GaAs Proves Reliable At High Operating Temperatures

Dec. 15, 2006
Manufacturers of Gallium-Arsenide (GaAs) and other semiconductor devices use an accelerated life test to check the reliability of MESFETs. Such tests provide information about failure mechanisms, activation energies, and failure rates. With these tests, ...

Manufacturers of Gallium-Arsenide (GaAs) and other semiconductor devices use an accelerated life test to check the reliability of MESFETs. Such tests provide information about failure mechanisms, activation energies, and failure rates. With these tests, an application note from WJ Communications, Inc. (San Jose, CA) works to show that catastrophic failure may occur at conservative channel temperatures in excess of 220°C.

The four-page application note, which is titled “GaAs Reliability at High Operating Temperatures,” begins by reviewing some of the existing literature on this subject. According to data on GaAs MESFET reliability, the main failure mechanisms involve gate metallization, Schottky contact, and source/drain ohmic contacts. The dominant failure mode is channel related.

With high-temperature life tests, most physical/chemical processes can be accelerated with temperature at a rate that is correlated to a constant: the activation energy. Normal thermal-analysis techniques are listed. In addition, equations are provided for MESFET failure mechanisms. The paper shows that MESFET reliability and channel temperature are strongly linked. Under normal RF and DC conditions, the channel temperature can be in excess of 250°C without causing instantaneous catastrophic failure.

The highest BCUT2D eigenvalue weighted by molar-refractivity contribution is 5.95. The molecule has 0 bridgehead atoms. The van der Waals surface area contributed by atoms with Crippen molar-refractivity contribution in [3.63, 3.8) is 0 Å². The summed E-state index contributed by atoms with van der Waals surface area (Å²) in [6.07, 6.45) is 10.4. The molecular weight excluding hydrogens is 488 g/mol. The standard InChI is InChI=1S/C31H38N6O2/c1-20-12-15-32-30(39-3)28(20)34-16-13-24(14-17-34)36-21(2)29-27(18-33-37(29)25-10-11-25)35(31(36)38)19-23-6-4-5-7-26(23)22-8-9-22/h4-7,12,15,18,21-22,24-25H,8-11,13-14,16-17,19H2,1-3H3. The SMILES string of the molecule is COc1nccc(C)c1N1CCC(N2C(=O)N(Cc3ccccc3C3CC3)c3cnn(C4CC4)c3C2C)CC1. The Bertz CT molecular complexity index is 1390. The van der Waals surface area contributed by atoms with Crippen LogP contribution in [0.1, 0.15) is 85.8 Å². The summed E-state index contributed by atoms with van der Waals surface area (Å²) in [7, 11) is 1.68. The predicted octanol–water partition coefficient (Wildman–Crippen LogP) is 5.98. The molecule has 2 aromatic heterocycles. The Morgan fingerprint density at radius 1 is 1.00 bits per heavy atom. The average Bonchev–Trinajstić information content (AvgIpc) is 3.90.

Although the company has performed much RF testing, the application note includes only two tests and their results: MMIC reliability under RF drive and FET life test. The tests do not uncover any failure mechanisms due to an excessive channel temperature of 203°C. In addition, the devices are shown to suffer an ambient temperature of 220°C without channel breakdown.

WJ Communications, Inc., 401 River Oaks Parkway, San Jose, CA 95134-1916; (408) 577-6200, FAX: (408) 577-6621, Internet: www.wj.com

Sponsored Recommendations

Designing Wireless Modular Robots Using Advanced 3D Printing Precision

March 28, 2024
Learn how researchers at Southern Methodist University used 3D printing to fabricate wireless modular robots.

Microelectromechanical 3D Printing Resources

March 28, 2024
Check out our curated list of microelectromechanical 3D printing resources and see how PµSL technology offers freedom and speed.

Understanding 3D Printing Tolerances: A Guide to Achieving Precision in Additive Manufacturing

March 28, 2024
In the world of additive manufacturing, precision is paramount. One crucial aspect of ensuring precision in 3D printing is understanding tolerances. In this article, we’ll explore...

Micro 3D Printing Helps Fabricate Microwells for Microgravity

March 28, 2024
Learn how micro 3D printing helped to fabricate miniaturized vessels called hydrowells for culturing 3D cellular spheroids for microgravity.